This is one of my favorites (could be my favorite) because of the "helping" and planning behaviors that can show up. What do the plays of a small team do when they have spelled their word? Usually, at first, they end up sitting around until everyone else gets done. When you play several rounds for time someone usually figures out they are able to help other teams still playing within the rules. For example, a player can get a letter, bring it back to their spot, look at it, then the next player from the team can call out what the letter is as she puts it back (face) down in the circle. Or, players could go around to other teams to see what they need and then go into the circle and work to find it. In most cases I've seen the entire group eventually work together from the start (after two or three rounds) and plan where they will discard the letters so others know where to look. Lots of possibilities! (There are a few more details about this process written in Four-of-a-Kind - follow My Top 10 link above.)
AND, there is so much more team building to be done with letter pieces! DOUBLE AND, the game Bananagrams itself is great fun. Play by the official rules with small teams of 2 or 3 - when "Take" is called, someone from each team runs to the center pile for a letter (or two, depending how you play). For those in the know: Can we say COMMON CORE team building?!
Let me know how it's going out there. Leave me your thoughts in the comments below.
What came first, the Comet Ball or the Foxtail? I'm not quite sure about the answer, but in the 1984 edition of Silver Bullets from Karl Rohnke he showed us how to make a Comet Ball out of an old nylon and a tennis ball - oh the fun! Then, as evolution would have it, in one of the Volumes of FUNN Stuff Karl made the "Rasta/Comet Ball Comparison" (now in FUNN 'N GAMES, 2004) and taught us how to make the Rasta Ball (RB). I'd like to share a step-by-step build of the RB with you here to keep the fun alive. So, break out the old tennis balls and grab a few things from the hardware store. Here we go...
Do let me know what fun you have with your Rastas - long live the RASTA!!
Have Fun Out There!
A couple of yeas ago now I went to a workshop presentation by Nate Folan, the author of the activity book The Hundredth Monkey. A great time was had by all to say the least. My favorite discovery from Nate's workshop was his use of wooden building blocks. Needless to say I went out right away to get my own set and I've been using them a lot over the past couple of years.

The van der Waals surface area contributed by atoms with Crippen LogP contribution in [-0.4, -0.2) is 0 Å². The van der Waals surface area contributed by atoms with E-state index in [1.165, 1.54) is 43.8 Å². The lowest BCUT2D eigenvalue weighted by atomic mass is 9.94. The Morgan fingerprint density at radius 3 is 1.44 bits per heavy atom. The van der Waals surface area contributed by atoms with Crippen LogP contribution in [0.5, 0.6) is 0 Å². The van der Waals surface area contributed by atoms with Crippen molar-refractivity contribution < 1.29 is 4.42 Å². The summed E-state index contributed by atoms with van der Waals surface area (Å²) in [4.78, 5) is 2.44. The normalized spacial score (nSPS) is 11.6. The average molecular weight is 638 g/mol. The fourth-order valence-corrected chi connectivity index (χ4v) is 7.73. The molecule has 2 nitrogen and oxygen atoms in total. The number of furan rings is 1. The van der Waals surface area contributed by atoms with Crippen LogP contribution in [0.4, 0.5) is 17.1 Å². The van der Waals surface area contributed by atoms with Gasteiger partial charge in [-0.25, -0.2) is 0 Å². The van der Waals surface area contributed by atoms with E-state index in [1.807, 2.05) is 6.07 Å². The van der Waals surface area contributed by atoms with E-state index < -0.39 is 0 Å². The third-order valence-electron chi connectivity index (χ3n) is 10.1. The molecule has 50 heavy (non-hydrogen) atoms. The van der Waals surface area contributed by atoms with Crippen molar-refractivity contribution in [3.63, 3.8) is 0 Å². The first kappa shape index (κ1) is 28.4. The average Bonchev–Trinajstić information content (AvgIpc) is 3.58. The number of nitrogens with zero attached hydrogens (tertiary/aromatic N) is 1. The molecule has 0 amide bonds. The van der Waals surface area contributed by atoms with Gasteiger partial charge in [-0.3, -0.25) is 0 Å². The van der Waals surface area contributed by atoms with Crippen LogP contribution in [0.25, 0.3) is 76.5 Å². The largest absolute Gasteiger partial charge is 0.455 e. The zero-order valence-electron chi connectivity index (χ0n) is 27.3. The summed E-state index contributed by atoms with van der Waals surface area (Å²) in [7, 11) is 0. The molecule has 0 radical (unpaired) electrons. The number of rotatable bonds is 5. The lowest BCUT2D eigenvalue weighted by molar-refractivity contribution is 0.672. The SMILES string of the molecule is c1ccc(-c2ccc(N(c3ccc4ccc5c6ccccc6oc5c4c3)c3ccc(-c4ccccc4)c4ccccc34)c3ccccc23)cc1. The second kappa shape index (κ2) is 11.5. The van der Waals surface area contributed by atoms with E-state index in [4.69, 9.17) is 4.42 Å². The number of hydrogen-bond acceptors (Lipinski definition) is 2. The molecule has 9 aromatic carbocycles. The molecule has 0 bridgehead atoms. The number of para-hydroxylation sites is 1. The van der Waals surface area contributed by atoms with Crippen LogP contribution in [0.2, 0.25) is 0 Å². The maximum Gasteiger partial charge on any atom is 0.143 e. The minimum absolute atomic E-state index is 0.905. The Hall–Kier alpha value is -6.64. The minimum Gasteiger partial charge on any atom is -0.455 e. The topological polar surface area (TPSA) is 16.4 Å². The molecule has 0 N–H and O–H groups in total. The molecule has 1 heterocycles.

Throughout the book the block activities are presented separately, but Nate showed us a sequence of activities that I tend to stick with and have added to. I want to share my additions here and, with respect, mention Nate's gems in hopes to entice you enough to pick up his book (BTW - My new activity book is now available. Find it on Amazon.)
Needs: A set of 2 inch wooden building blocks (I picked up a set of 48 at Walmart in the baby toys section). You will want at least one block per participant and more if you want to build sculptures. (Note: There are smaller block sets available, I think they are an inch and a half. Smaller blocks make most of the activities a bit more challenging.)
Mix-and-Mingle (my addition): Every player picks up a block then walks around to find out the commonalities s/he has with other player's blocks. Be sure to learn player's names in the process.
Connection (my addition): Players exchange blocks for a while until you say "STOP" then find something they connect with on the block they have in hand (e.g., favorite color, special toy, a word that reminds them of a good memory). Then, players go around sharing their connect with others. If you want, have players exchange blocks after a share. Players then have to find a connection to the new block, then share.
Ice-Cube Dance (Nate's): Players press one or two blocks together, each using one index finger. Pairs then explore how to move around each other and the playing space without dropping the block(s).
Ice-Cube Tag (Nate's): Pressing two blocks between an index finger, pairs move around the area trying to dislodge other players' blocks using only the free index finger available. After a drop players re-set, or find a new partner to play with, and then re-enter the game.
Block Sculpture (Nate's): Groups of 6 to 8 players get together and build a three-dimensional sculpture with the blocks they are given (2 to 3 blocks per person). Once the sculpture is built the group attempts to raise it up, only using index fingers, as high as they can and then lower it back down without dropping any blocks (see first picture above).
Skyscraper (my addition): Using one block per player a group of 5 to 8 people make a single stack of blocks then try to turn it over 180 degrees and set it back down without dropping any blocks. Using the picture to the left as an example, the "Z" block would be at the bottom of the stack and the "3" block would be at the top after the group turns the stack over.
What else can you do with wooden building blocks? Share your ideas below in the comments.
Have fun out there!
On Sale Now!
Dr. Chris Cavert is an internationally known author, speaker, and trainer in the area of adventure-based activity programming and its relation to community and pro-social behavior development.
This blog is a space for hands-on programable fun - energetic activities and ideas that can be used as a means to bring people together; activities and ideas we as educators can add to our social development curriculums.